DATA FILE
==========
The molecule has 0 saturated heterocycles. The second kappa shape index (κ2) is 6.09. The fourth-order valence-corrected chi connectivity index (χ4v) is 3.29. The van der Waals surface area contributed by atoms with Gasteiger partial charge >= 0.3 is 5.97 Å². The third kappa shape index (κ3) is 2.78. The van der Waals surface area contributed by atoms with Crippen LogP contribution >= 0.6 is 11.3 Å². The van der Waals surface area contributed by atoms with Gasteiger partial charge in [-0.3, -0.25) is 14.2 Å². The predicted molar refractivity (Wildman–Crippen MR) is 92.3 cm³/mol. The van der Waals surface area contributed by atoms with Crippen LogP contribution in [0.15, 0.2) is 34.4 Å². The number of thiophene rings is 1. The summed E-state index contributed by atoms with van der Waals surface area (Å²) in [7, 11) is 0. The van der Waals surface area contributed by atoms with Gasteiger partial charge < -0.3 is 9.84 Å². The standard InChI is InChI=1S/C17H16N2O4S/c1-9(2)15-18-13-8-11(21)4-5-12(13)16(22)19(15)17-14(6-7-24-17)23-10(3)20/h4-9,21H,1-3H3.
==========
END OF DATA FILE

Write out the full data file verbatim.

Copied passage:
The molecule has 0 saturated heterocycles. The second kappa shape index (κ2) is 6.09. The fourth-order valence-corrected chi connectivity index (χ4v) is 3.29. The van der Waals surface area contributed by atoms with Gasteiger partial charge >= 0.3 is 5.97 Å². The third kappa shape index (κ3) is 2.78. The van der Waals surface area contributed by atoms with Crippen LogP contribution >= 0.6 is 11.3 Å². The van der Waals surface area contributed by atoms with Gasteiger partial charge in [-0.3, -0.25) is 14.2 Å². The predicted molar refractivity (Wildman–Crippen MR) is 92.3 cm³/mol. The van der Waals surface area contributed by atoms with Crippen LogP contribution in [0.15, 0.2) is 34.4 Å². The number of thiophene rings is 1. The summed E-state index contributed by atoms with van der Waals surface area (Å²) in [7, 11) is 0. The van der Waals surface area contributed by atoms with Gasteiger partial charge < -0.3 is 9.84 Å². The standard InChI is InChI=1S/C17H16N2O4S/c1-9(2)15-18-13-8-11(21)4-5-12(13)16(22)19(15)17-14(6-7-24-17)23-10(3)20/h4-9,21H,1-3H3.